During an event held by the European Chamber on 12th January, Mr Song Zhihong, Head of the Labour Protection Supervision Administration Department of the Shanghai Human Resources and Social Security Bureau, explained that there are around 600 supervisory officers in charge of the inspection of all enterprises in Shanghai.

In order to avoid potential risks, enterprises should conduct an internal check of their compliance with PRC employment law and make adjustments on their internal employment policies if necessary. If an inspection is carried out by the authorities, the enterprise should actively cooperate with the supervisory officers, by answering questions and providing true information and necessary documentation. If the authorities request any rectification or make any order or decision, the enterprise should follow these requests unless otherwise indicated by law.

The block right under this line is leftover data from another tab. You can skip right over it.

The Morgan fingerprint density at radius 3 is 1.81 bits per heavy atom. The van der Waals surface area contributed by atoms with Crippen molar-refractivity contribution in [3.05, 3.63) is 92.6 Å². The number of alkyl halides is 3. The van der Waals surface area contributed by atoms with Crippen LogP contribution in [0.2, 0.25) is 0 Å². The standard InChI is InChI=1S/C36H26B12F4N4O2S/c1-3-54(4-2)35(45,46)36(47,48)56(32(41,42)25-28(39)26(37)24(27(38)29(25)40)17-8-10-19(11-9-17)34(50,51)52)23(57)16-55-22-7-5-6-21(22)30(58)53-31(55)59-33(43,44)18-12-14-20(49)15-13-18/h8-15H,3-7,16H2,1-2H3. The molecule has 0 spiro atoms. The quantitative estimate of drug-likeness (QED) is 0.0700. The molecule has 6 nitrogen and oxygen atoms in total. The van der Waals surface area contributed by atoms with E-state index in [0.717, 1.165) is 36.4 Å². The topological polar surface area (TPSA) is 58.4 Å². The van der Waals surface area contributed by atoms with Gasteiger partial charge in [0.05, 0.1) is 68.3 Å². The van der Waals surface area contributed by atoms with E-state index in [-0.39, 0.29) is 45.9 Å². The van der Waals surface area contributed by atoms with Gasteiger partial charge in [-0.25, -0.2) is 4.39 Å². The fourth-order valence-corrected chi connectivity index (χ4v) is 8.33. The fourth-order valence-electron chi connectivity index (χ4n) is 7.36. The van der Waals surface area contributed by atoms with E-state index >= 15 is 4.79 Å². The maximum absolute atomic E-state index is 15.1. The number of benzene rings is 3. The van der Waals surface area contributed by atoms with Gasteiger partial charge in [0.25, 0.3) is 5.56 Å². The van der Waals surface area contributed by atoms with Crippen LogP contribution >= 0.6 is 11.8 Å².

Under PRC law, for any administrative order or decision made by the labour administrative authority, such as making rectification within a prescribed time or paying penalties, if an enterprise is not satisfied with it, it must apply for administrative review at the People’s Government at the same level, or the competent labour administrative authority at the upper level within 60 days.[4] If the enterprise is not satisfied with the result of the administrative review, it may raise administrative litigation at the competent People’s Court within 15 days.[5] If an enterprise wishes to contend its appearance in the ‘name and shame’ list, it may apply for re-examination at the labour administrative authority responsible for making the decision. The respective authority should re-examine its decision within 15 working days and should rectify the issue within 10 working days if necessary.[6] However, the ranking of an enterprise is fully subject to the decision of the labour administrative authority, and no complaint procedures can be adopted by enterprises if they are not satisfied with their ranking.